Radon still over federal limits at GHS

GUILDERLAND — Radon at levels above what federal guidelines consider safe has been found in some of the same places in Guilderland High School where high readings were recorded a decade ago.

Recent testing showed action levels in the auditorium and several other areas on the school’s east side, including the wrestling room, wrestling coach’s room, and east gym, Clifford Nooney told the school board’s business practices committee on Nov. 9. Nooney oversees buildings and grounds for the district.

Radon — an invisible, odorless, tasteless gas — is the second-leading cause of lung cancer in the United States and causes about 20,000 deaths annually, according to the federal Environmental Protection Agency, which has recommended a guideline of 4 picoCuries per liter.  

Testing done at the high school in 2008 found the media office, the auditorium, the east gym, a few science classrooms, the wrestling room and the coaches’ room all had readings above 4 picoCuries per liter. All of those were under 10 except the wrestling room, which was at 22.7.

The EPA recommendation is that levels above 4 picoCuries per liter should be remediated. Levels less than that “still pose a risk, and in many cases may be reduced,” according to the agency’s 2012 Citizens Guide to Radon.

In 2010, Nooney said, remediation systems were put in place in the high school’s auditorium and east gym.

Last winter, he and Brian Hughes, the high school’s health and safety officer, discussed whether they should test for radon again, since time had passed.

On Feb. 12, sampling was done across the east side of the high-school building, placing canisters in test areas for two days and then collecting them for analysis.

In the initial, two-day testing, six areas tested above the EPA recommended action levels, according to a report from Needham Risk Management Resource Group, which conducted the recent testing as well as the testing in 2008. The six areas were the wrestling coach’s room, the wrestling room, the east gym, the auditorium, the auditorium stage, and the auditorium control room.

The highest of these was the auditorium, with 8.0. The auditorium control room was next, with 6.5. The wrestling room had a level of 5.5. The east gym showed 5.0 near the football room and 4.8 near the hallway. The auditorium stage tested at 4.9. The result for the wrestling coach’s room was 4.4.

The areas that showed these elevated levels were the same areas where the district already has mitigation systems running, Nooney told the committee.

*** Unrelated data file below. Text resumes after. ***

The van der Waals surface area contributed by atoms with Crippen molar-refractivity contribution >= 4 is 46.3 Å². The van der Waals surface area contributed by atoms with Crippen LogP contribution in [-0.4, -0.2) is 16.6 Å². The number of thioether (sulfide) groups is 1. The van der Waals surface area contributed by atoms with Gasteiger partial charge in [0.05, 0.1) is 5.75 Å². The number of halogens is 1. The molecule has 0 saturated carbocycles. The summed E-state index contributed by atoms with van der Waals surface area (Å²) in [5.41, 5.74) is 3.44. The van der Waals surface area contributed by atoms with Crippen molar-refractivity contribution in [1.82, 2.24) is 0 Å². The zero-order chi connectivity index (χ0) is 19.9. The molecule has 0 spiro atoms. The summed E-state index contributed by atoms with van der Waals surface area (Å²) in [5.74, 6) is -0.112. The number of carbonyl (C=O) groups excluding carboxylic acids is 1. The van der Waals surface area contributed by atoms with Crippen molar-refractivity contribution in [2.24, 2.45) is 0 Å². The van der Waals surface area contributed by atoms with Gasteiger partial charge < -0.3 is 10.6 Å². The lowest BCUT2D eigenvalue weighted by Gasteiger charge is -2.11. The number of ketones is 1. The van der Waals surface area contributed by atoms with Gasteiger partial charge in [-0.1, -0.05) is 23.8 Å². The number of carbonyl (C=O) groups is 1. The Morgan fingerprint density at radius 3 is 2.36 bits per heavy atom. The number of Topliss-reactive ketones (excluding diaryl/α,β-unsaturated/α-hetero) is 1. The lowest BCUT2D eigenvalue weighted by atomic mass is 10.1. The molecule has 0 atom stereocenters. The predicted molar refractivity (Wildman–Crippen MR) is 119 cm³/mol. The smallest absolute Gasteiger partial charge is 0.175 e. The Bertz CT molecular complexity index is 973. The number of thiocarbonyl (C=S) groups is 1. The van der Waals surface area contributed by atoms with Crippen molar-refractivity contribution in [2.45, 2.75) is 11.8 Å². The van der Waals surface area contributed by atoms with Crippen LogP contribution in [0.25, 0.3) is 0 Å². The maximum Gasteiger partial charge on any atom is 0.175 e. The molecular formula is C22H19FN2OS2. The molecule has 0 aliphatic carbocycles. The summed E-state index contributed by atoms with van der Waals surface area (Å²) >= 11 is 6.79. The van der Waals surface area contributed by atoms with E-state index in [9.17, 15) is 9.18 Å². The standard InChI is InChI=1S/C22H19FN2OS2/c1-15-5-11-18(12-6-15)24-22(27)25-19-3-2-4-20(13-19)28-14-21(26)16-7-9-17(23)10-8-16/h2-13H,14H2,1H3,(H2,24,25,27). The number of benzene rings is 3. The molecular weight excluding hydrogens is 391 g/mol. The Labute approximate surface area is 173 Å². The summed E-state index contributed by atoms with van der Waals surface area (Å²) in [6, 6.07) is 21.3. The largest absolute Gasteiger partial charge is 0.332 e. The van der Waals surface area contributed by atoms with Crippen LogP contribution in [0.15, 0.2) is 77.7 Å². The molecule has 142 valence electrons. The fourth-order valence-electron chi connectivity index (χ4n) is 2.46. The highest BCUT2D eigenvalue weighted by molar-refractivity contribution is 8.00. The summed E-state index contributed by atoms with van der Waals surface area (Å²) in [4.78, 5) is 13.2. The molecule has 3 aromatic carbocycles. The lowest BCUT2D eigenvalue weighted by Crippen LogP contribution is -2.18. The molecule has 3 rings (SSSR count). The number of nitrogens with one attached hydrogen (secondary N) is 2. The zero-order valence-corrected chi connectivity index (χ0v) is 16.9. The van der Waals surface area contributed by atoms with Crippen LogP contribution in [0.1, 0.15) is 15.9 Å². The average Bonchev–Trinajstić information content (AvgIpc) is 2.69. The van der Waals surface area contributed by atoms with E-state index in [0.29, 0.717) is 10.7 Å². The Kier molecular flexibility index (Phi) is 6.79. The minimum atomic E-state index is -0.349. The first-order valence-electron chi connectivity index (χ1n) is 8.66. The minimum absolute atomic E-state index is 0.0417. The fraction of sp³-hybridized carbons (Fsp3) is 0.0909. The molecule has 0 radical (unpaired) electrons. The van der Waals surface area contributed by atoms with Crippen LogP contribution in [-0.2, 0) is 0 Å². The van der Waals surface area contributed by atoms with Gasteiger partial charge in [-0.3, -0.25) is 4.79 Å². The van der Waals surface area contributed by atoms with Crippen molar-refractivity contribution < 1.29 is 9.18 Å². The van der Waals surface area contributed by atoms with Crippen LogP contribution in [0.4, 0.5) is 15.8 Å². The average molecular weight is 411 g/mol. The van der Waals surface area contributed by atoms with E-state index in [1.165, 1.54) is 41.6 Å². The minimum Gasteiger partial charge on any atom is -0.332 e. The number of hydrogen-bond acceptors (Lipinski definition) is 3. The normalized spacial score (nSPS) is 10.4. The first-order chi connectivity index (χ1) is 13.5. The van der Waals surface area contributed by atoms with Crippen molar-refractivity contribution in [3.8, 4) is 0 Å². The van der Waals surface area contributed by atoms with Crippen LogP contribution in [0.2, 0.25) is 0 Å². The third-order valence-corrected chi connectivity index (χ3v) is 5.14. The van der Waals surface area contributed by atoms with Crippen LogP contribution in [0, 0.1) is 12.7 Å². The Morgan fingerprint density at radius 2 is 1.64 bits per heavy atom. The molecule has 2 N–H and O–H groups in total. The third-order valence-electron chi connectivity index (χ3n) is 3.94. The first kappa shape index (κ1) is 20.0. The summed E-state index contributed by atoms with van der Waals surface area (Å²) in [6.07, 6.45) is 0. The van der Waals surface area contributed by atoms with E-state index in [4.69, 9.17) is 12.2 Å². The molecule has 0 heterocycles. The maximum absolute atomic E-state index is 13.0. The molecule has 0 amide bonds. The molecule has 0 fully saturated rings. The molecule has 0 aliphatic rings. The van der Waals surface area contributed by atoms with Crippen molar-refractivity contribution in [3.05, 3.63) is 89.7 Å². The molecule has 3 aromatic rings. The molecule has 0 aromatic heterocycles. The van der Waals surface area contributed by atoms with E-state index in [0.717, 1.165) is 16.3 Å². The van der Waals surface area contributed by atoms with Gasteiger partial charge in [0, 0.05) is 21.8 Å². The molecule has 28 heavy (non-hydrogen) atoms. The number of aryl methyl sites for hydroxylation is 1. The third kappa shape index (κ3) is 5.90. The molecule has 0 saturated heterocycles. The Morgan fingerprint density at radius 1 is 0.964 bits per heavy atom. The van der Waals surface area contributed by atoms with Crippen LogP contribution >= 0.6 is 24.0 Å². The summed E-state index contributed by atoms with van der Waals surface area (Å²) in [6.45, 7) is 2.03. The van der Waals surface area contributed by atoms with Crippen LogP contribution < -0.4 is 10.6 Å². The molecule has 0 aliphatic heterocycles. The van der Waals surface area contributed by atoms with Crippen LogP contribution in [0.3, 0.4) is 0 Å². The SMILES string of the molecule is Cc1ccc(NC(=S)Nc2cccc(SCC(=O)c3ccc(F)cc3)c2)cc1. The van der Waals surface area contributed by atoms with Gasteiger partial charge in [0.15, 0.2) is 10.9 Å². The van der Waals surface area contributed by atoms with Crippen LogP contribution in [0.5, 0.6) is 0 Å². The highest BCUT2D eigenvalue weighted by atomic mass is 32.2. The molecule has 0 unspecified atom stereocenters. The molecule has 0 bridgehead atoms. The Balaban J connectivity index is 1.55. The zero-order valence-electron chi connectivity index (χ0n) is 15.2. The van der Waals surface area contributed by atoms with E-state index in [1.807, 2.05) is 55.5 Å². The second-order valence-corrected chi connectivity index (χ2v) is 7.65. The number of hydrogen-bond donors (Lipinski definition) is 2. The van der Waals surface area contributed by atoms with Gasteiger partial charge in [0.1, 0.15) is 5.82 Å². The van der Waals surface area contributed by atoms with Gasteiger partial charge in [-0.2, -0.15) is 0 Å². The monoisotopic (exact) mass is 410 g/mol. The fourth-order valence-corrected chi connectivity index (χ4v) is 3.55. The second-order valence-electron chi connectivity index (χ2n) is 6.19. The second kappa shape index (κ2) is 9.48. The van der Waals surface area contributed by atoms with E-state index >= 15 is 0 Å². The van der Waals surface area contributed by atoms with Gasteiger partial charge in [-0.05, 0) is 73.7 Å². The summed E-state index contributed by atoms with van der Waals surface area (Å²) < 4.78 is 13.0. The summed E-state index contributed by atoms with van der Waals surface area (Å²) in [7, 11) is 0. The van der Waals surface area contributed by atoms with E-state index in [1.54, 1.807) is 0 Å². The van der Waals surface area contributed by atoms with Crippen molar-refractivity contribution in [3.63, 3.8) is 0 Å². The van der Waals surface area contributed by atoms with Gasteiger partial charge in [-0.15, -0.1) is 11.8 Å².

There is a tunnel system across the building’s east side, Nooney said. Nooney explained that the issue is how to get the tunnels blocked off and vented. “We can’t just block them off so that we can never access them,” he said, because they contain some infrastructure.

EPA guidelines

It is the number one cause of lung cancer among people who do not smoke; and it is the second leading cause of lung cancer for people who do, according to a 2016 Basic Facts sheet from the EPA. The average indoor level in the United States is about 1.3 PicoCuries per liter, and, in addition to remediating when air shows levels above 4, homeowners should consider fixing their homes when levels are between 2 and 4.

The 2012 Citizens Guide also says:

— Radon comes from the natural, radioactive breakdown of uranium in soil, rock, and water. It typically moves up through the ground to the air above and into building structures through cracks and other holes in the foundation, or, for instance, through construction joints gaps in suspended floors, gaps around service pipes, and cavities inside walls. People are most likely to get their greatest exposure in the home, where they spend the most time.

— The EPA recommends testing homes and schools, and remediating when the average of a first and a follow-up test is 4 picoCuries per liter or more.

— It also recommends retesting every two years, “to be sure radon levels remain low.”

The exhaust systems in those areas run 24 hours a day, Nooney said. In the east gym, fresh air is brought in starting at 4 a.m., on weekdays when the school will be occupied.

Longer-range testing

Canisters were set out for 90 days, to assess the levels of radon during varying use conditions.

“Radon is not a constant,” Nooney told the committee.

In the longer-range testing, some of the results for the same areas were worse. The auditorium was 12.3 in one area, and 7.7 in another. The auditorium control room had 8.6 and 5.6. The wrestling room had a result of 9 in one area and 4.1 in another.

Nooney then started working with CSArch to put together a remediation plan, he said.

Mechanical costs alone, such as exhaust systems, are currently estimated at a little over $90,000, Nooney said. The district will also be looking into what it will need to do to control the systems electronically, with software.

Nooney was unable, before press time, to calculate the overall costs for radon testing and remediation over the last decade.

This will be part of the annual budget for 2019-20, through a transfer to capital, Nooney said.

“We’re not required to test for radon,” Sanders told the committee. “No schools are.”

The EPA, does, though, recommend testing in schools, according to its Citizens Guide.

The next steps will be to put together a remediation plan and do a submission to the State Education Department, “since this is a mini capital project,” Nooney said.

Testing was last done at other schools in the district in 2008, Nooney said. The high school was the only building at that time with readings above action levels.




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